Sing Out Strong
The Broadway Belt

Christine Laitta sings as Ethel Merman in "The Book of Merman," a 2020 CLO Cabaret show at the Greer Cabaret, Downtown. (Matt Polk/Pittsburgh CLO)

The art and science of voice

You’ve seen the online videos, and maybe you’ve tried it yourself — piercing the air with the high notes in “Let It Go” from “Frozen.” Now imagine trying to do that eight times a week for audiences who have saved up their pennies to pay a premium ticket price.

They expect the powerhouse Broadway belt, and that’s what singers deliver night after night, on stages worldwide.

The belter long ago earned a place beside operatic voices and falsettos on the stage. It’s a trend that may not have started with Ethel Merman, but the stage and screen diva certainly set the standard.

To take a deep dive into the art and science of the Broadway belt, we start with Christine Laitta, among the folks in Pittsburgh who can belt to the rafters and who recently finished a gig channeling her childhood singing hero: Ethel Merman.

“When I was little, my parents had an Ethel Merman album, and I loved it. I would emulate her, and it was sort of a party game: ‘Sing like Ethel Merman,” Laitta said before a CLO Cabaret performance of “The Book of Merman” — as in Ethel, who encounters a couple of Mormon admirers in the hybrid musical.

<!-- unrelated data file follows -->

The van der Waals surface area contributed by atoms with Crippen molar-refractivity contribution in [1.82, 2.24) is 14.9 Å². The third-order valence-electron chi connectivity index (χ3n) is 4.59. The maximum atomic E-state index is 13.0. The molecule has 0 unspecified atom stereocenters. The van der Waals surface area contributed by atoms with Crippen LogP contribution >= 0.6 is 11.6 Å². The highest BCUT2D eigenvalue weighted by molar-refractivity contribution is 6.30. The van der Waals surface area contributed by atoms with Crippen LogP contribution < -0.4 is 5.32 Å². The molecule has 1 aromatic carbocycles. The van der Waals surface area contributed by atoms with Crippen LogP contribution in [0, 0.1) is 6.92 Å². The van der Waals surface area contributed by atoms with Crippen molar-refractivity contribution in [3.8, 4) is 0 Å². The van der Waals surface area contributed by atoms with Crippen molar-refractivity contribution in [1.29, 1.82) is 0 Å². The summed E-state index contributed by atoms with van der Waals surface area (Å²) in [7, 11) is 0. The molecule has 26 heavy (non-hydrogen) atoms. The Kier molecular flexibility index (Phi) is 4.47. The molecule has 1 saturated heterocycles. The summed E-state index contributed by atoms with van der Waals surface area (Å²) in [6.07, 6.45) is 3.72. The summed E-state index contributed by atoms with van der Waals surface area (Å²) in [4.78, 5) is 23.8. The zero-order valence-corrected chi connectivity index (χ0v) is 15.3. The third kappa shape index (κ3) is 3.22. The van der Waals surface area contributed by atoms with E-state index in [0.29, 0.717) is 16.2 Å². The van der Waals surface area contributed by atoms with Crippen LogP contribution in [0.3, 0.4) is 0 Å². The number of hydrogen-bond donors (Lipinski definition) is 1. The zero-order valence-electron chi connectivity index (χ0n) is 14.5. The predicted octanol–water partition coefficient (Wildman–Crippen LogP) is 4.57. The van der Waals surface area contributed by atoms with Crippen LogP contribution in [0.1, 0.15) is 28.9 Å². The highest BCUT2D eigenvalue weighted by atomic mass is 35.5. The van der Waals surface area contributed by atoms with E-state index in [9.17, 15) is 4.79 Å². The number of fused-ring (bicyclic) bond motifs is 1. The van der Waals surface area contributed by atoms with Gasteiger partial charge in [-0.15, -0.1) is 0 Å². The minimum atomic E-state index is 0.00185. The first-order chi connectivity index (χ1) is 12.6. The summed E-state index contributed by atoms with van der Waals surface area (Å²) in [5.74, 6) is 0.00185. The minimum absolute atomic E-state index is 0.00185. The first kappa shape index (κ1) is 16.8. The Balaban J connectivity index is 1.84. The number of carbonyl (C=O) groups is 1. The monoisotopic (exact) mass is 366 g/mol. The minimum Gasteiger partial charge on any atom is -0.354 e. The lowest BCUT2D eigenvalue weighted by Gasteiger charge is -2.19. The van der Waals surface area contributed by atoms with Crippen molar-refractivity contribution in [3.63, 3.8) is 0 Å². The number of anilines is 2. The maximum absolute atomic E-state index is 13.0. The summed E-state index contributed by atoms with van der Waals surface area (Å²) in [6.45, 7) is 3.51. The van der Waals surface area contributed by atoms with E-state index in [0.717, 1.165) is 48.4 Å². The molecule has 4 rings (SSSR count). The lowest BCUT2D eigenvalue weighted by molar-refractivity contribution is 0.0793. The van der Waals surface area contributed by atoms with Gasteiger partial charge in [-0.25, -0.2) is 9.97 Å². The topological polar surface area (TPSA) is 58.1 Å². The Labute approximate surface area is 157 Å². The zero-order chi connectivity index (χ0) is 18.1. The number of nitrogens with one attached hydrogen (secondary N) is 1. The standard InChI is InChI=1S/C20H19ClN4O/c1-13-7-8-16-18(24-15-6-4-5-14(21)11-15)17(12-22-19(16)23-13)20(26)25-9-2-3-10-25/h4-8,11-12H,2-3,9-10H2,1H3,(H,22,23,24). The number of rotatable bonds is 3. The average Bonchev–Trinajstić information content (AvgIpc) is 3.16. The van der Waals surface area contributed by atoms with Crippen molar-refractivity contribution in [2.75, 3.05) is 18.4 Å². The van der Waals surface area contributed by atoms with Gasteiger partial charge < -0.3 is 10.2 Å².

Laitta first got to play Merman for Pittsburgh CLO’s production of another parody, “Forbidden Broadway,” even auditioning as the diva whose first Broadway show was “Stir Crazy,” for the Gershwins in 1930.

See a belter’s voice frequency as she sings

(Video: Steph Chambers/Post-Gazette. Visualization: Sam Underwood/Post-Gazette)

In her dressing room at the Greer Cabaret, Laitta added an inflatable mattress. She also is an adjunct teacher at the Pittsburgh CAPA school by day, so resting as often as possible is a must.

“When I think about [Merman], I think about huge breath support and relaxing between each number, because her volume and intensity is bigger than most people’s,” Laitta explained.

Onstage eight times a week, Jan. 30-March 8, she played the look and the voice of the singer best known for notes that reach out from the stage and grab an audience from the inside out.

Maestro Arturo Toscanini, the great New York Philharmonic conductor, said of Merman, “Hers is not a human voice. It’s another instrument in the band.” 

“I guess I’ve got good lungs,” the late singer told The New York Times in 1982.

Merman’s “No Business Like Show Business” is a standard Broadway belt song that paved the way for the likes of Patti LuPone on “Don’t Cry for Me Argentina” or Betty Buckley on “Memory” or the latest belter to take stage and screen by belt, Idina Menzel.